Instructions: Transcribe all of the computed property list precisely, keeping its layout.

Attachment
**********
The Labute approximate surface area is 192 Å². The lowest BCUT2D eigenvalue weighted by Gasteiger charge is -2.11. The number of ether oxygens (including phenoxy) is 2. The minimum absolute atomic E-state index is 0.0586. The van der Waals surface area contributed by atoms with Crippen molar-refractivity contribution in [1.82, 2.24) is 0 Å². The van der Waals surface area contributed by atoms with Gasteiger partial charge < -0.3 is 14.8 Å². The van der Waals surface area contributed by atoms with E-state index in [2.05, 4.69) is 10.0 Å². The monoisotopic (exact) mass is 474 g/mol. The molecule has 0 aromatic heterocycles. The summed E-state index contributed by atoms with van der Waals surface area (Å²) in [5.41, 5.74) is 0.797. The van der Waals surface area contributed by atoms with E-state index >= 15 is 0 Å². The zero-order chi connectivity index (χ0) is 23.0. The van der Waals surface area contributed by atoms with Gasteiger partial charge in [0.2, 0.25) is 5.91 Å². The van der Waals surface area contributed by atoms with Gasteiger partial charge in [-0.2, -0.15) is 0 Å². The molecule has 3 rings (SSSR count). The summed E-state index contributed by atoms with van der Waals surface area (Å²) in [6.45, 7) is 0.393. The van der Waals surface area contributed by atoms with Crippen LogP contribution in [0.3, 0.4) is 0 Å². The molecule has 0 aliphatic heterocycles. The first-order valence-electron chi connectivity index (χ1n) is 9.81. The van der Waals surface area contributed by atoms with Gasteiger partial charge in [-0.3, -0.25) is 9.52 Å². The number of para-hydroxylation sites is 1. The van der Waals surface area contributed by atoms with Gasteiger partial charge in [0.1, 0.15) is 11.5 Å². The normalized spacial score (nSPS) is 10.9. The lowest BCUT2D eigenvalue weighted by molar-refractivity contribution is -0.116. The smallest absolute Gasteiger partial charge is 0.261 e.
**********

The Labute approximate surface area is 192 Å². The lowest BCUT2D eigenvalue weighted by Gasteiger charge is -2.11. The number of ether oxygens (including phenoxy) is 2. The minimum absolute atomic E-state index is 0.0586. The van der Waals surface area contributed by atoms with Crippen molar-refractivity contribution in [1.82, 2.24) is 0 Å². The van der Waals surface area contributed by atoms with Gasteiger partial charge < -0.3 is 14.8 Å². The van der Waals surface area contributed by atoms with E-state index in [2.05, 4.69) is 10.0 Å². The monoisotopic (exact) mass is 474 g/mol. The molecule has 0 aromatic heterocycles. The summed E-state index contributed by atoms with van der Waals surface area (Å²) in [5.41, 5.74) is 0.797. The van der Waals surface area contributed by atoms with E-state index >= 15 is 0 Å². The zero-order chi connectivity index (χ0) is 23.0. The van der Waals surface area contributed by atoms with Gasteiger partial charge in [0.2, 0.25) is 5.91 Å². The van der Waals surface area contributed by atoms with Gasteiger partial charge in [-0.2, -0.15) is 0 Å². The molecule has 3 rings (SSSR count). The summed E-state index contributed by atoms with van der Waals surface area (Å²) in [6.45, 7) is 0.393. The van der Waals surface area contributed by atoms with Crippen LogP contribution in [0.3, 0.4) is 0 Å². The molecule has 0 aliphatic heterocycles. The first-order valence-electron chi connectivity index (χ1n) is 9.81. The van der Waals surface area contributed by atoms with Gasteiger partial charge in [-0.3, -0.25) is 9.52 Å². The number of para-hydroxylation sites is 1. The van der Waals surface area contributed by atoms with Gasteiger partial charge in [0.1, 0.15) is 11.5 Å². The normalized spacial score (nSPS) is 10.9. The lowest BCUT2D eigenvalue weighted by molar-refractivity contribution is -0.116. The smallest absolute Gasteiger partial charge is 0.261 e.